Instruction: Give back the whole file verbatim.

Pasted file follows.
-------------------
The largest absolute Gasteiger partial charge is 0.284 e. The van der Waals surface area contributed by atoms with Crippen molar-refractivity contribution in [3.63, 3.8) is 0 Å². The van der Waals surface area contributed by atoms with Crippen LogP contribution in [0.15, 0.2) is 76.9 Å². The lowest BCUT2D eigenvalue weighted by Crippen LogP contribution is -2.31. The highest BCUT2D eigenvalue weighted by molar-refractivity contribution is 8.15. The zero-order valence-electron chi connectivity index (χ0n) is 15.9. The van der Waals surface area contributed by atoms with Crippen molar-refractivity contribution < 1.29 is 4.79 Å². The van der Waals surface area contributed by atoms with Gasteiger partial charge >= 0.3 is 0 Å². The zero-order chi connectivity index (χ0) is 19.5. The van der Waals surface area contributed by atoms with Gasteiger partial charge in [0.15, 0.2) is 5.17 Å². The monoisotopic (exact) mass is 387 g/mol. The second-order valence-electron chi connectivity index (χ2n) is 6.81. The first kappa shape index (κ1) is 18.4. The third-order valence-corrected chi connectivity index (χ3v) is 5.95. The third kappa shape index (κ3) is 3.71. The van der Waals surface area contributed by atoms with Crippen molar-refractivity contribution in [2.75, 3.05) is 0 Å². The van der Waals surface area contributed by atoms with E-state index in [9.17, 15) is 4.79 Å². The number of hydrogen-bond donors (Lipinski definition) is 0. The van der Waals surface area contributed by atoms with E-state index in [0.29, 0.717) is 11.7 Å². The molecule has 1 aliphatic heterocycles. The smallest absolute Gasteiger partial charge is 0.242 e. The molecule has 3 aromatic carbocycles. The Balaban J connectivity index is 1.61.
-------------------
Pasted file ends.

The largest absolute Gasteiger partial charge is 0.284 e. The van der Waals surface area contributed by atoms with Crippen molar-refractivity contribution in [3.63, 3.8) is 0 Å². The van der Waals surface area contributed by atoms with Crippen LogP contribution in [0.15, 0.2) is 76.9 Å². The lowest BCUT2D eigenvalue weighted by Crippen LogP contribution is -2.31. The highest BCUT2D eigenvalue weighted by molar-refractivity contribution is 8.15. The zero-order valence-electron chi connectivity index (χ0n) is 15.9. The van der Waals surface area contributed by atoms with Crippen molar-refractivity contribution < 1.29 is 4.79 Å². The van der Waals surface area contributed by atoms with Gasteiger partial charge >= 0.3 is 0 Å². The zero-order chi connectivity index (χ0) is 19.5. The van der Waals surface area contributed by atoms with Gasteiger partial charge in [0.15, 0.2) is 5.17 Å². The monoisotopic (exact) mass is 387 g/mol. The second-order valence-electron chi connectivity index (χ2n) is 6.81. The first kappa shape index (κ1) is 18.4. The third-order valence-corrected chi connectivity index (χ3v) is 5.95. The third kappa shape index (κ3) is 3.71. The van der Waals surface area contributed by atoms with Crippen molar-refractivity contribution in [2.75, 3.05) is 0 Å². The van der Waals surface area contributed by atoms with E-state index in [9.17, 15) is 4.79 Å². The number of hydrogen-bond donors (Lipinski definition) is 0. The van der Waals surface area contributed by atoms with E-state index in [0.29, 0.717) is 11.7 Å². The molecule has 1 aliphatic heterocycles. The smallest absolute Gasteiger partial charge is 0.242 e. The molecule has 3 aromatic carbocycles. The Balaban J connectivity index is 1.61.